WAR ON TERROR – U.S. NO MORE A WIDELY LOVED NATION
by John Maszka
Joeph W. Foxell, Jr. (2004:485, 487-8) suggests that poor planning is at the heart of America’s plight. “For far too long, American counterterrorism planners, FBI agents, and CIA and DOD national security defense analysts have taken as their number one priority the task of refining their incident management techniques for combating today’s terrorism,” not tomorrow’s. By ignoring the “unlikely” scenarios, Foxell insists that policy makers are ignoring the very “security holes” that terrorists look for.
Foxell contends that the war on terror is not really a war on terror at all, it is a war against al-Qaeda, and it is a war against Iraq. “The ‘war on terror’ label is particularly inappropriate for the conflict in Iraq,” as the US is fighting “armies and paramilitaries, not terrorists, in Iraq.” According to Foxell, the terrorist threat “will evolve continually as opportunity permits.” Foxell insists that better intelligence, not more military spending, is what’s needed. Indeed, approving hundreds of billions of dollars in military appropriations to further secure America’s position at the top of an oppressive order only demonstrates that the Bush Administration does not have a clear perspective on the true problem.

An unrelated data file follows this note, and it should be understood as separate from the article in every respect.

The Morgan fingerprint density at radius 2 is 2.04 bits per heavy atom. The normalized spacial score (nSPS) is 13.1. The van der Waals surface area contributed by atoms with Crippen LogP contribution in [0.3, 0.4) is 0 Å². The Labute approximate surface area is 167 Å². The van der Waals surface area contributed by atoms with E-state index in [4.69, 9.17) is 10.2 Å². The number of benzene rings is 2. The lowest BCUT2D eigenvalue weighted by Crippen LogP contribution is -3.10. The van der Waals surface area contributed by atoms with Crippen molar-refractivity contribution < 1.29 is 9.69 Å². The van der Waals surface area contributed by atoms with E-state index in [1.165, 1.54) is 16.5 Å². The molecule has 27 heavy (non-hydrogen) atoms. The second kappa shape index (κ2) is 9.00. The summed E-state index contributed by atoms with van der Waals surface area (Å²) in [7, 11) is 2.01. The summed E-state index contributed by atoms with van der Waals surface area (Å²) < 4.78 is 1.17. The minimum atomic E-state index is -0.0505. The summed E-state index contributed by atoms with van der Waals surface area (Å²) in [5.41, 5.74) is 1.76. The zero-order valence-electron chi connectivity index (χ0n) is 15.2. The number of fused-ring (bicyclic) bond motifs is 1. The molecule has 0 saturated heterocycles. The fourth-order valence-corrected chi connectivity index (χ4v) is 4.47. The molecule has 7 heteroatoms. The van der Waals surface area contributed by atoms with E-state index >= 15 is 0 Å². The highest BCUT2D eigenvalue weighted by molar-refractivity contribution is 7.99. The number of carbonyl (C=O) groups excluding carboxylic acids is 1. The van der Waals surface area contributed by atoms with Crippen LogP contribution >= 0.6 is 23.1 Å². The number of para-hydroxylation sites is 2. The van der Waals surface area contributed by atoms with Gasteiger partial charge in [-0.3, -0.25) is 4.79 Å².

The true problem is that America can only maintain its position at the top by maintaining control of the resources. America stands tall and strong, only as long as everyone else is bowing to its demands. America is not a widely-loved nation in today’s world. Nor is America only hated by terrorists and “evil-doers.” The unfortunate reality is that non-state actors are attempting to do through illegitimate means (the only means available to them) what state actors can not do through legitimate means: challenging American military hegemony.
While “illegitimate means” translates as criminal activities, Chris Dishman (2001) has taken an interesting look at the relationship between terrorist organizations and criminal organizations. Dishman concludes that while terrorists engage in illegal activities and may even collaborate with criminal organizations, their motives are different than those of ordinary criminals (terrorists are driven by a particular motive, not just the pursuit of profit). This leads back to the ultimate dilemma: What to do when the motives are right, but the means are wrong? The very first thing we should not do is treat terrorism and crime the same. For one thing, there is a huge difference between terrorism (that victimizes innocent people in pursuit of a moral or political objective), and ordinary crime (that victimizes innocent people in pursuit of a profit).
The main difference is that crime is most often caused by human greed, which is far more difficult to address than human need. The West, led by America, has the ability and the resources to eliminate human need if it chose to do so. But it is greed that prevents the West from doing so. (One could easily argue that this makes us the criminals). It is not surprising then, that fate has an ironic sense of humor. America, the leading nation in the West, suffers from astonishing levels of violence and crime: Violence and crime that we as a nation, have more-or-less come to accept. Practically the only time we hear politicians talking about crime is at election time, after which it is quickly forgotten.